- A. Paramythis, S. Loidl-Reisinger, Adaptive learning environments and e-learning standards. Electron J Elearning 2(1), 181–194 (2004)Google Scholar
- W.R. Penuel, Implementation and effects of one-to-one computing initiatives. J. Res. Technol. Educ. 38(3), 329–348 (2006) https://doi.org/10.1080/15391523.2006.10782463 View ArticleGoogle Scholar
- P.R. Pintrich, E.V. De Groot, Motivational and self-regulated learning components of classroom academic performance. J. Educ. Psychol. 82(1), 33–40 (1990) https://doi.org/10.1037/0022-06188.8.131.52 View ArticleGoogle Scholar
- D. Schunk, Self-efficacy and academic motivation. Educ. Psychol. 26(3), 207–231 (1991) https://doi.org/10.1207/s15326985ep2603&4_2 View ArticleGoogle Scholar
- K.M. Sheldon, A.J. Elliot, Not all personal goals are personal: Comparing autonomous and controlled reasons for goals as predictors of effort and attainment. Personal. Soc. Psychol. Bull. 24(October), 546–557 (1998) https://doi.org/10.1016/S0140 View ArticleGoogle Scholar
- Sottilare, R. A. (2014). Fundamentals of adaptive intelligent tutoring systems for self-regulated learning. In Proceedings of the Interservice/Industry Training Simulation and Education Conference. Orlando, Florida: National Training and Simulation Association (NTSA).Google Scholar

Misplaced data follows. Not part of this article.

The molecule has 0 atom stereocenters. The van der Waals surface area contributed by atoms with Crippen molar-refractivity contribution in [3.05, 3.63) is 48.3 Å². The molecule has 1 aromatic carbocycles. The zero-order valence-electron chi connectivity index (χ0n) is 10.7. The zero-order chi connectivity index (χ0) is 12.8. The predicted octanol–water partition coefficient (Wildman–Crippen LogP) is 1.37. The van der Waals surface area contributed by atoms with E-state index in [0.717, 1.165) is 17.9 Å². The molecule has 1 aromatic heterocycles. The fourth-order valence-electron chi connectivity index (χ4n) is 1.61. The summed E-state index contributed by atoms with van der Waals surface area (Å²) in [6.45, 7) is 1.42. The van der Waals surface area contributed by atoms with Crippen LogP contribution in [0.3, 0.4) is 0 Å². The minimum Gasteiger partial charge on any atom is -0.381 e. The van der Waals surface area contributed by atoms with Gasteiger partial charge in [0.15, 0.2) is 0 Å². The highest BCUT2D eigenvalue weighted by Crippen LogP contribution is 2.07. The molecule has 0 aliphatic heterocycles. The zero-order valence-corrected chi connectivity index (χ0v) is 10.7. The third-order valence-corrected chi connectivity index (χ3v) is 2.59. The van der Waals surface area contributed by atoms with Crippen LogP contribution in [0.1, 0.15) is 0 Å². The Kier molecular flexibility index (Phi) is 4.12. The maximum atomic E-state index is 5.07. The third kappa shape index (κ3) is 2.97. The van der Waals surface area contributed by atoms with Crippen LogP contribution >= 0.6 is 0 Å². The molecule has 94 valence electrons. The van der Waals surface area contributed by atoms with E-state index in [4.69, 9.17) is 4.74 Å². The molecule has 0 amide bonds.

- J.G. Tront, Facilitating pedagogical practices through a large-scale tablet PC deployment. Computer 40(9), 62–68 (2007) https://doi.org/10.1109/MC.2007.310 View ArticleGoogle Scholar
- R.J. Vallerand, L.G. Pelletier, M.R. Blais, N.M. Briere, C. Senecal, E.F. Vallieres, The academic motivation scale: A measure of intrinsic, extrinsic, and Amotivation in education. Educ. Psychol. Meas. 52(4), 1003–1017 (1992) https://doi.org/10.1177/0013164492052004025 View ArticleGoogle Scholar
- Wang, T., & Towey, D. (2012). A rethinking of digital learning device projects. In Proceedings of IEEE International Conference on Teaching, Assessment, and Learning for Engineering, TALE 2012. https://doi.org/10.1109/TALE.2012.6360298
- Weiner, B. (2008). Reflections on the history of attribution theory and research: People, personalities, publications, problems. Social Psychology. https://doi.org/10.1027/1864-93184.108.40.206
- Wigfield, A., & Eccles, J. S. Expectancy-value theory of achievement motivation. Contemp Educ Psychol 25(1), 68–81 (2000) https://doi.org/10.1006/ceps.1999.1015
- A. Wigfield, S. Tonks, S.L. Klauda, in Handbook of Motivation at School. Expectancy-value theory (2009), pp. 55–75Google Scholar